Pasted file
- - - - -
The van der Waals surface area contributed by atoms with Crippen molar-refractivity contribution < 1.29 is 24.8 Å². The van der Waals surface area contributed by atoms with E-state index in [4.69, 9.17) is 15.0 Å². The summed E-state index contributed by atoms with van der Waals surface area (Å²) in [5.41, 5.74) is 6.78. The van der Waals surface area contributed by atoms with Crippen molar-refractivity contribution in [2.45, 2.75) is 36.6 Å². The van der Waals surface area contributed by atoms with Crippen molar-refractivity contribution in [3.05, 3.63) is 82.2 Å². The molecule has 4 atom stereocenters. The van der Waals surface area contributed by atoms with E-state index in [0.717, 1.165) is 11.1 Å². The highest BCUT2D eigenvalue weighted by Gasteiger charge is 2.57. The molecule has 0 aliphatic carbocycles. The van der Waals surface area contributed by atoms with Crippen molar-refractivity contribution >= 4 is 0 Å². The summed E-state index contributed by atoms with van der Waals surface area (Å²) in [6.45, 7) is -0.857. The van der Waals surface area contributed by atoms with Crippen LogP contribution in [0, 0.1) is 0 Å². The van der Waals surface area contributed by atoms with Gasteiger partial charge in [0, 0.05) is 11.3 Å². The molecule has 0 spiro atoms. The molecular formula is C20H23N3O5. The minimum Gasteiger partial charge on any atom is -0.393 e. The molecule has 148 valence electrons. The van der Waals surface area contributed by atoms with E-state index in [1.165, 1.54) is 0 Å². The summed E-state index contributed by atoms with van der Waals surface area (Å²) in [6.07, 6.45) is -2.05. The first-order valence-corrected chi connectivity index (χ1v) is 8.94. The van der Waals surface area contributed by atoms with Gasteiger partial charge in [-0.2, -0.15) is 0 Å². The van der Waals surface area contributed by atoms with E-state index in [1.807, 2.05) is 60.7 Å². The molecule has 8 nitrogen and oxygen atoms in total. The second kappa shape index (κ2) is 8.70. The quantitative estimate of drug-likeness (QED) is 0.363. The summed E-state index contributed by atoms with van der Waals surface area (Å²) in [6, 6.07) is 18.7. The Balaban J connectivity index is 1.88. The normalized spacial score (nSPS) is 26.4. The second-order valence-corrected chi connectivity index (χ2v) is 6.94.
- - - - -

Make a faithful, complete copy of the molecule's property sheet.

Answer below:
The van der Waals surface area contributed by atoms with Crippen molar-refractivity contribution < 1.29 is 24.8 Å². The van der Waals surface area contributed by atoms with E-state index in [4.69, 9.17) is 15.0 Å². The summed E-state index contributed by atoms with van der Waals surface area (Å²) in [5.41, 5.74) is 6.78. The van der Waals surface area contributed by atoms with Crippen molar-refractivity contribution in [2.45, 2.75) is 36.6 Å². The van der Waals surface area contributed by atoms with Crippen molar-refractivity contribution in [3.05, 3.63) is 82.2 Å². The molecule has 4 atom stereocenters. The van der Waals surface area contributed by atoms with E-state index in [0.717, 1.165) is 11.1 Å². The highest BCUT2D eigenvalue weighted by Gasteiger charge is 2.57. The molecule has 0 aliphatic carbocycles. The van der Waals surface area contributed by atoms with Crippen molar-refractivity contribution >= 4 is 0 Å². The summed E-state index contributed by atoms with van der Waals surface area (Å²) in [6.45, 7) is -0.857. The van der Waals surface area contributed by atoms with Crippen LogP contribution in [0, 0.1) is 0 Å². The van der Waals surface area contributed by atoms with Gasteiger partial charge in [0, 0.05) is 11.3 Å². The molecule has 0 spiro atoms. The molecular formula is C20H23N3O5. The minimum Gasteiger partial charge on any atom is -0.393 e. The molecule has 148 valence electrons. The van der Waals surface area contributed by atoms with E-state index in [1.165, 1.54) is 0 Å². The summed E-state index contributed by atoms with van der Waals surface area (Å²) in [6.07, 6.45) is -2.05. The first-order valence-corrected chi connectivity index (χ1v) is 8.94. The van der Waals surface area contributed by atoms with Gasteiger partial charge in [-0.2, -0.15) is 0 Å². The van der Waals surface area contributed by atoms with E-state index in [1.807, 2.05) is 60.7 Å². The molecule has 8 nitrogen and oxygen atoms in total. The second kappa shape index (κ2) is 8.70. The quantitative estimate of drug-likeness (QED) is 0.363. The summed E-state index contributed by atoms with van der Waals surface area (Å²) in [6, 6.07) is 18.7. The Balaban J connectivity index is 1.88. The normalized spacial score (nSPS) is 26.4. The second-order valence-corrected chi connectivity index (χ2v) is 6.94.